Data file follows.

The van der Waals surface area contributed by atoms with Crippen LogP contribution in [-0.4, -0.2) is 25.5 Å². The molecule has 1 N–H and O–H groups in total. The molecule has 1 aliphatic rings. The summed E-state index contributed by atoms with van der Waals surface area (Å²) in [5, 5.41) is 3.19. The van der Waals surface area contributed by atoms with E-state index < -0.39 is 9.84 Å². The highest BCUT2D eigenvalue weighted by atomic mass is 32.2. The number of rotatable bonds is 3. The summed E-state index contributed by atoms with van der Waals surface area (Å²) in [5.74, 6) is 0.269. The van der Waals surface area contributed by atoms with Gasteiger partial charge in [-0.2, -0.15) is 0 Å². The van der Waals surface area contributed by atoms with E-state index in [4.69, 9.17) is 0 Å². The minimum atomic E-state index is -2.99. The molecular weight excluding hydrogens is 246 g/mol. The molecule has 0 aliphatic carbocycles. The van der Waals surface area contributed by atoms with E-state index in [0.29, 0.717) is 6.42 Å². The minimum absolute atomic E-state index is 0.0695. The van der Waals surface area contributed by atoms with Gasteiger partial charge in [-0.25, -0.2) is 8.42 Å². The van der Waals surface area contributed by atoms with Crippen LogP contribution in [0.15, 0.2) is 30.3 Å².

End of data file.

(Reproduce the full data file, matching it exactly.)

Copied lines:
The van der Waals surface area contributed by atoms with Crippen LogP contribution in [-0.4, -0.2) is 25.5 Å². The molecule has 1 N–H and O–H groups in total. The molecule has 1 aliphatic rings. The summed E-state index contributed by atoms with van der Waals surface area (Å²) in [5, 5.41) is 3.19. The van der Waals surface area contributed by atoms with E-state index < -0.39 is 9.84 Å². The highest BCUT2D eigenvalue weighted by atomic mass is 32.2. The number of rotatable bonds is 3. The summed E-state index contributed by atoms with van der Waals surface area (Å²) in [5.74, 6) is 0.269. The van der Waals surface area contributed by atoms with Gasteiger partial charge in [-0.2, -0.15) is 0 Å². The van der Waals surface area contributed by atoms with E-state index in [4.69, 9.17) is 0 Å². The minimum atomic E-state index is -2.99. The molecular weight excluding hydrogens is 246 g/mol. The molecule has 0 aliphatic carbocycles. The van der Waals surface area contributed by atoms with E-state index in [0.29, 0.717) is 6.42 Å². The minimum absolute atomic E-state index is 0.0695. The van der Waals surface area contributed by atoms with Gasteiger partial charge in [-0.25, -0.2) is 8.42 Å². The van der Waals surface area contributed by atoms with Crippen LogP contribution in [0.15, 0.2) is 30.3 Å².